A cancer therapy that removes malignant cells from a patient's cerebrospinal fluid may soon be available to prevent metastases and decrease complications of cancers involving the brain, according to Penn State medical researchers.
Many cancer types metastasize to the brain -- including breast cancer, pancreatic cancer, prostate cancer and leukemia -- but by filtering these malignant cells out of the cerebrospinal fluid (CSF), the researchers hope to decrease the chance of cancer spreading toward and away from the brain.
The brain and spinal cord are surrounded by cerebrospinal fluid, separated from the blood circulating throughout the rest of the body by a cellular lining known as the blood-brain barrier.
Most chemotherapies have a difficult time crossing the blood-brain barrier, but cancer cells can if they have the right instructions, said Joshua E. Allen, postdoctoral fellow at the Penn State Hershey Cancer Institute.
The researchers have devised a way to move CSF through a filter outside the body that catches the cancer cells and then allows the CSF to flow back into the patient, tumor cell-free.
Currently nothing exists that can filter cerebrospinal fluid -- which, in some patients, contains malignant active cancer cells, said Akshal S. Patel, neurosurgery resident at the Penn State Milton S. Hershey Medical Center. This therapy filters all cerebrospinal fluid.
Many treatments, including chemotherapy, increase therapeutic resistance of cancer cells, Allen noted. However, filtering cells out does not offer the malignant cells an opportunity to develop therapeutic resistance.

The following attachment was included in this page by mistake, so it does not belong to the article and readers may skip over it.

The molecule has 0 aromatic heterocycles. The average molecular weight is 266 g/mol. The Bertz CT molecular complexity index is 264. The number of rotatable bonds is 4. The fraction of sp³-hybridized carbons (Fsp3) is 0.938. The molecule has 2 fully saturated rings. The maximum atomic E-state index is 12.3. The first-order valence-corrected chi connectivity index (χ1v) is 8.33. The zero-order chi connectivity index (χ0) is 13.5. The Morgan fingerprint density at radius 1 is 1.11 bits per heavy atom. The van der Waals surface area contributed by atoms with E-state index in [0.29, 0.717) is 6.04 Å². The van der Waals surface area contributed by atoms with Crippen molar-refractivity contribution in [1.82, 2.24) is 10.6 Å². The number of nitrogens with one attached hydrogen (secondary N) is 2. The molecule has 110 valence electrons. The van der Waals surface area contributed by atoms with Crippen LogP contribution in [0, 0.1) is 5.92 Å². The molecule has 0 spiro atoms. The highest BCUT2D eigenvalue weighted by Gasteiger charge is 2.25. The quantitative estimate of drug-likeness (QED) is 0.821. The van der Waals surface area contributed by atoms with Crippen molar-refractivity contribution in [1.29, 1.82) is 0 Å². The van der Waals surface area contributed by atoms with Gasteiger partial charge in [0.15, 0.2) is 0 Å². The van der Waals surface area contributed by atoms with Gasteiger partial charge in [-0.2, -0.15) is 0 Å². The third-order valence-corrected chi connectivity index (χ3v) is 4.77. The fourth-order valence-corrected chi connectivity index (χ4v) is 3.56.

Treatment providers can count the cells captured in the filter and use that to measure the severity of metastasis, another benefit to using this method.
Approximately 15 to 20 percent of metastatic breast cancer patients eventually develop brain metastases, according to the researchers.
There is a high likelihood of breast cancer patients getting cancer cells in their cerebrospinal fluid, said Patel.
The researchers monitored the number of tumor cells in nine breast cancer patients with confirmed metastatic spread to their central nervous system. They counted both the number of tumor cells in the bloodstream and in the CSF.
Approximately half of these patients had tumor cells that moved through the blood-brain barrier. Allen and Patel found that this movement of tumor cells is not necessarily restricted to later phases of breast cancer, as previously thought.
With this new knowledge in mind, the researchers' proposed method can help treat breast cancer -- and other metastasizing cancers -- earlier and with potentially fewer drugs. This filtering of body fluid is similar to that used as standard care for leukemia, and offers potentially increased cure rates.
The minimum this therapy would provide is straining the tumor cells out, said Allen. But we could also include other therapies when returning the CSF to the body.
A provisional patent application for this method described by the inventors has been filed.